Simple Steps For Fixing Boat Head Odors

We’ve all experienced it before, the smell from a boat head system that needs to be cleaned. You don’t forget this unique odor.

Marine heads come in all shapes, sizes and forms. Some are more prone to odors than others. But none are exempt from becoming smelly. If your boat has a seawater head you are more at risk for having a boat head odor problem.

What causes the head to smell onboard your boat?

On both fresh water and raw water toilets the odor can come from not pumping out the holding tank enough. When you use the head and let its contents sit, the waste tank will let you know its time to pump your holding tank.

Seawater heads are more likely to have odor problems because of scale deposits.  These deposits form inside the hoses and holding tank causing this horrible odor.

Keep in mind, raw water heads should be flushed two or three times when you first get on your boat for the day. This will get rid of the initial smell they all have.

Routine Maintenance

There are three golden rules to keeping smells away from your boats head system. Like any other form of routine maintenance, devising a regiment is integral for stopping boat head odors in their tracks!

Rule #1 :

Always be sure to regularly pump your boat out, especially in warmer climates. Its easy, go to the pump out station or call the pump out boat if you have one to get it done.

Rule # 2:

Treat your boats holding tank when you pump out. I always recommend splashing some odor treatment in the tank every time you pump out. A product such as, SEALAND’s Toilet Treatment will do the trick. Empty the bottle into the head and flush the toilet. Make sure you put enough in. One bottle treats a 40gal tank, if your tank is larger add accordingly. This helps to keep smells from building up in your boats head.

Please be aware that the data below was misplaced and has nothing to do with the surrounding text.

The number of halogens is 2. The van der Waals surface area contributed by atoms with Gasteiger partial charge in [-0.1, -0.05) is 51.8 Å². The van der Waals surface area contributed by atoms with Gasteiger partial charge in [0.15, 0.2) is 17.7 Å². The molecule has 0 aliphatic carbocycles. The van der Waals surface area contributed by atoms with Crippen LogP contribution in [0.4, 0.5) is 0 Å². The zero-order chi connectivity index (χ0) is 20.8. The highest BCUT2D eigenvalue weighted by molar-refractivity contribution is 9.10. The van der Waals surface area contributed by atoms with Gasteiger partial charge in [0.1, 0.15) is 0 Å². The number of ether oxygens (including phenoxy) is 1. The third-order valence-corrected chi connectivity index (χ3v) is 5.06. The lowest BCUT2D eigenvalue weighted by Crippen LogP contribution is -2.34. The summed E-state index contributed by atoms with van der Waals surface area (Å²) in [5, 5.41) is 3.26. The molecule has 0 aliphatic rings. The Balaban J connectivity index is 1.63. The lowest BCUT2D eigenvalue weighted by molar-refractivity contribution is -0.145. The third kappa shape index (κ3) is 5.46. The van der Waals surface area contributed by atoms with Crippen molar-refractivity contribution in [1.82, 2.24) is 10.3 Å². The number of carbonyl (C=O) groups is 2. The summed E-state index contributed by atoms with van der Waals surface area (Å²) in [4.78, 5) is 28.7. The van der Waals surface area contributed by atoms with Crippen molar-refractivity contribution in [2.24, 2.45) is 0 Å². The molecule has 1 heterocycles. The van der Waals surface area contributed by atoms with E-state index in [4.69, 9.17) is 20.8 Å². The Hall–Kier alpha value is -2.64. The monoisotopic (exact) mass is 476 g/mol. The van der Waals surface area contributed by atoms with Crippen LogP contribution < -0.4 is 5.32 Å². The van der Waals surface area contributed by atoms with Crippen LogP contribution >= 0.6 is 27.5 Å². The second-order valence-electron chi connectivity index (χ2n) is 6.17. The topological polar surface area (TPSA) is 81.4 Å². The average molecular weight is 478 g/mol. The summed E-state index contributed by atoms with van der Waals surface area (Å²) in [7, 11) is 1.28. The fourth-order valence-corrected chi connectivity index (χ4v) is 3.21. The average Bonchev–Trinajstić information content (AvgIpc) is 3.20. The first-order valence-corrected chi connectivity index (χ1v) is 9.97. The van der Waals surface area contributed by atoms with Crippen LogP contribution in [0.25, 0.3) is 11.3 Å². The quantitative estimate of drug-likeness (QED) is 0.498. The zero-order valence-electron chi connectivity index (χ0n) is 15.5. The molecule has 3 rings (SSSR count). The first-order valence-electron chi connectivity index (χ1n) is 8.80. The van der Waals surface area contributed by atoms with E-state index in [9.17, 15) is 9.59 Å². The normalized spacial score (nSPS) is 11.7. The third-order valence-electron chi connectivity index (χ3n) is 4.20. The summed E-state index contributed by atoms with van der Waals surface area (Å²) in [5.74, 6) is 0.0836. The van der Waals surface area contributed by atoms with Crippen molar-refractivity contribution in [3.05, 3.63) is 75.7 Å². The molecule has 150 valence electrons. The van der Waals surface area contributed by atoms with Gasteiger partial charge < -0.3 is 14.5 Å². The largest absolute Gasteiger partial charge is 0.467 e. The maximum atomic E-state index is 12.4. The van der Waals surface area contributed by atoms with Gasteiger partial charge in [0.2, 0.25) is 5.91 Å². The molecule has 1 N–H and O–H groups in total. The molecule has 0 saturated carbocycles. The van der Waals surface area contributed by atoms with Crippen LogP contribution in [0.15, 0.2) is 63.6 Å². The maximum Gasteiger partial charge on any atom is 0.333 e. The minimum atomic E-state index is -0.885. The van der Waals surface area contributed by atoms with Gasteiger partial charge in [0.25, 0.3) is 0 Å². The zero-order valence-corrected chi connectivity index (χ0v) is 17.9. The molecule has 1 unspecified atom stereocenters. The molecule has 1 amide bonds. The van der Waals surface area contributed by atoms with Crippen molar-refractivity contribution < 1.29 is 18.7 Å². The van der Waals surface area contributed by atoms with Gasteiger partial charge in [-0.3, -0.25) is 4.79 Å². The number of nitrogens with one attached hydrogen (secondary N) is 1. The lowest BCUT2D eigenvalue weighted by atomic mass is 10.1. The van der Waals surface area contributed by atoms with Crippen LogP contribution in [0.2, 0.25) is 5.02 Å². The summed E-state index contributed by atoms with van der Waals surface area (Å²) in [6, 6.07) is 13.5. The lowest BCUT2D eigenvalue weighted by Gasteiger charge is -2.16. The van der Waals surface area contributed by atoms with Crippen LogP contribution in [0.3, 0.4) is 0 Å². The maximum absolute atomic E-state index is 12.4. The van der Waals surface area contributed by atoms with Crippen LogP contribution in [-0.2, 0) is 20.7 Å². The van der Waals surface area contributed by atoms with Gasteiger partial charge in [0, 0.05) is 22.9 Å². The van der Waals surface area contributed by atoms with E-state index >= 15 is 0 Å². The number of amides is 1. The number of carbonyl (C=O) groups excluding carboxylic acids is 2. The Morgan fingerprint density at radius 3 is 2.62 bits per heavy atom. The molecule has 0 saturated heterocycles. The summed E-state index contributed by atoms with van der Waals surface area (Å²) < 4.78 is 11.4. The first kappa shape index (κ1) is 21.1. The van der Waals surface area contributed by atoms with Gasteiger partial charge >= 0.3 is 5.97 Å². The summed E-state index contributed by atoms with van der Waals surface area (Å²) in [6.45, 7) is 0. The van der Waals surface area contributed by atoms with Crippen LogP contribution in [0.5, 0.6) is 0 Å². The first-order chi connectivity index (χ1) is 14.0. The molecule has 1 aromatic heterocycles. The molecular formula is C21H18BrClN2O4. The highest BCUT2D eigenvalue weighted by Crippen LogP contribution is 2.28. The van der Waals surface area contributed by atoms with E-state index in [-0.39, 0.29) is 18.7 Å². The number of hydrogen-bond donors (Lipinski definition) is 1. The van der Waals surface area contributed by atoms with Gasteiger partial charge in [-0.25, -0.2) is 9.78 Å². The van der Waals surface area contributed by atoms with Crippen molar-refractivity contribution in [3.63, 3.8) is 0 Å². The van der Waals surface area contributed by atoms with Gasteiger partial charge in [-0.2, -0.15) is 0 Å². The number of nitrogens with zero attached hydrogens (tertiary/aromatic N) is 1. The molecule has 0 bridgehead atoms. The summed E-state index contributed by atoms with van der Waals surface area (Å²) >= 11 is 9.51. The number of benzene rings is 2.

The nice thing about treating the heads with a product like Sealand is it runs through the hoses. This where a lot of the odor tends to come from. If you have multiple toilets splash some in every head on the boat and flush. Its simple and takes no time to perform this step.

Rule #3:

When basic toilet treatment doesn’t eliminate built up uric scale on the hoses and walls of the blackwater tank, we break out the big guns. Raritan C.H. Hose & Tank Cleaner is amazing stuff. I use it once a month on my boats and it is a safe alternative to performing a muriatic acid flush. Raritan’s cleaner does an excellent job at loosening everything up in the lines and the walls of the tank. I also like to use it as a lubricant for the moving parts within the head.

The one caveat to this product is it is expensive, $100/gal expensive. A little bit goes a long way.

Water softener is another alternative to help prevent anything from sticking to your tank. Two cups through the system should do the trick to help keep waste from sticking to the tanks sides.

Extra love needed to rid your boat head from odors & smells

What if the routine steps above didn’t help to eliminate the smell coming from your boats head? You discover after coming back to the boat the following day it still smells. Its time to roll up your sleeves and start digging deeper into the head system.